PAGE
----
Let me start by saying I understand your frustration. Your parents and grand parents have fought Apartheid for you to have a better future and witness the beauty of life. Yet, after fifteen years of independence, freed from the oppression of the Boer, you still find yourself in the same dire situation if not worse.
You are fed up and I am with you. You wanna do something, hurt someone like you have been hurt, maybe all your life. You have been looking for the weakest enemy to do these things to. Some person the authority doesn’t know or care much about. And who would fit that profile better than migrants from neighbouring countries, whose homes have been torn down by their tragic leader. You have directed your anger to them, saying you want your country back. You have accused them of stealing your jobs. The same thing we are hearing in Europe from the natives.
From the day the Zimbabweans entered South Africa as refugees, they have become the victim of abuse, robbery and verbal assault. But if you give your actions a second thought, you will see that you are attacking the wrong enemy. Instead, you are attacking your brother. You should feel his pain and see his struggle as if it is yours. We need that bond of brotherhood, especially in these hard times. Both of your histories have so much in common. Your two countries have witnessed for a century the same struggle. Only recently you have freed yourselves from a brutal European colonist, thanks to individuals as well as both your country men and women. So it comes as a surprise to me to see you fighting amongst one and another. You are fighting your brothers and sisters, indicating to the world that there is no brotherhood.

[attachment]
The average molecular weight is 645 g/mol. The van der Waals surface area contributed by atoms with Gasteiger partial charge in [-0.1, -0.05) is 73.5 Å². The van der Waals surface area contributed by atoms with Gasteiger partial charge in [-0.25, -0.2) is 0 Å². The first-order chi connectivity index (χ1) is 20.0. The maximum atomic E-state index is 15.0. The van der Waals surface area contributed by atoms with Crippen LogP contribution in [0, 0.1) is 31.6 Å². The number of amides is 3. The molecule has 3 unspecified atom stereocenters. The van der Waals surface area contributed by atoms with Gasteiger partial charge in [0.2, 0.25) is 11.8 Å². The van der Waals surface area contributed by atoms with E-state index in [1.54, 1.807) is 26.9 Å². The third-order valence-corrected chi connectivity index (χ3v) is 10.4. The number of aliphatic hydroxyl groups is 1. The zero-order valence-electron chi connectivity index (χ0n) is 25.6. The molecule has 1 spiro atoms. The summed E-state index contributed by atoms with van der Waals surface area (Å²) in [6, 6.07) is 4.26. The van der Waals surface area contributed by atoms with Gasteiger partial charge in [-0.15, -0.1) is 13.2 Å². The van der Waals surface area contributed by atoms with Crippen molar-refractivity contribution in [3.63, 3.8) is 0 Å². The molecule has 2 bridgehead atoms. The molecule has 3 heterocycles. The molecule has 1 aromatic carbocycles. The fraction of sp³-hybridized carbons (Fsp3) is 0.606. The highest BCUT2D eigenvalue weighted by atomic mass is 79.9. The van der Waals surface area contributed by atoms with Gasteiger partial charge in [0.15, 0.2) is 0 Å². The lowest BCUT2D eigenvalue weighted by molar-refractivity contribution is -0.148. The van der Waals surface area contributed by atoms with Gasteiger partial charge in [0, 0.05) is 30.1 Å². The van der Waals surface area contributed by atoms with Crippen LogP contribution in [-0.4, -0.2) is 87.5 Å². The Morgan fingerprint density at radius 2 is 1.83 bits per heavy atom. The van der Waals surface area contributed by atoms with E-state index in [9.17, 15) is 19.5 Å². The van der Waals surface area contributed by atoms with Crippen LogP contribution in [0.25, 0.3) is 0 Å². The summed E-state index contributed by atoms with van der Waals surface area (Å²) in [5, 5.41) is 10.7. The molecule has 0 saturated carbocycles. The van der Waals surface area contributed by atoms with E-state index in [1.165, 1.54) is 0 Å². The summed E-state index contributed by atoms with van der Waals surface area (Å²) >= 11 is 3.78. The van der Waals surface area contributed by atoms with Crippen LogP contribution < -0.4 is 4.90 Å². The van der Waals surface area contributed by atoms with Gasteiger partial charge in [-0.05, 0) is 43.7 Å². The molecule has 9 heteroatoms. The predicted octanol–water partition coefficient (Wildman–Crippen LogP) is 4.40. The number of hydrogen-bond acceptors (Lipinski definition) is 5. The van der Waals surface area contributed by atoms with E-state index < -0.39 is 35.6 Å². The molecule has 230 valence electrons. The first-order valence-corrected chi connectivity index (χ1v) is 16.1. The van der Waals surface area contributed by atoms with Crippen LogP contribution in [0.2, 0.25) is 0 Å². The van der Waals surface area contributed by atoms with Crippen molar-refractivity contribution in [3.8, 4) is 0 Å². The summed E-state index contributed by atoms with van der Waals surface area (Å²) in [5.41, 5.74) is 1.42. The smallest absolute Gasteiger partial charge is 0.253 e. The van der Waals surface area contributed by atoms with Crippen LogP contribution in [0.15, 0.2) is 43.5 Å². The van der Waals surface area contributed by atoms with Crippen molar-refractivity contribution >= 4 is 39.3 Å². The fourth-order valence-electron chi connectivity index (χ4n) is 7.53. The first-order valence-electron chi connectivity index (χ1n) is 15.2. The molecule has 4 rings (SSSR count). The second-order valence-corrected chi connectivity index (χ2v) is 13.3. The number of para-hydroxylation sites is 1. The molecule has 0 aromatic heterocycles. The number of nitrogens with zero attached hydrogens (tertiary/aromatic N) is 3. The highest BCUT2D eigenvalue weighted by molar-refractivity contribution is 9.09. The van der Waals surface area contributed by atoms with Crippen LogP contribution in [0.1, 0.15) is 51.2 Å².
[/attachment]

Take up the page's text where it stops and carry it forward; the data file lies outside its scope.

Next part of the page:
I do not see you as a criminal or a sick person. I look at you as my brother. With a better out start through education, you were bound to be a great man. It is sad to know how many women are raped yearly. It is sad to learn that many innocent girls are being attacked on the streets and in their homes. We have cursed the white men for raping our sisters and mothers. And now you are taking that role with pride. How could you cause so much pain, emotionally and physically, to our mothers and sisters? It hurts me to see you this way. This cannot go on like this. Fight the right war, don’t fight your own.
I understand your anger. I personally know what poverty means. I have lived it and know what it does to people. I have seen how brothers killed one and another over money. I have seen how a mother sold her child to take care of her other two children. I have seen a father desperately taking the life of his only son at the request of a voodoo priest, to become wealthy. Nevertheless, we should not be discouraged. There lies a great task ahead of us. We are the sons of Steve Biko, Nelson Mandela and Dr. Kwame Nkrumah. All these individuals and others have given up their freedom and lives to make sure the United Nations of Africa will rise up one day.
I was sad when I learned about the death of Lucky Dube. We killed our general, who spoke for the poor and stood up against the government. The government likes to see us turn the focus on ourselves, so he can governs without scrutiny. The time has come to find the positive in ourselves and rise up again. Let’s go out there in the streets and send a strong but united message to our leaders that we, the people, are not that ignorant. We are watching and we will remember when election comes. Instead of being hostile towards one and another, let us turn to each other and let’s do so in peace. Let us turn to each other for help, comfort and advice. Let’s not any longer turn to each other and shed blood. For we are and will always be, brothers and sisters.
I see in you the new Nelson Mandela, Stephen Biko and Desmond Tutu. I see in you a lawyer, a doctor and an architect. I see in you all, the best we have in us. And I hope starting from today you will see it too.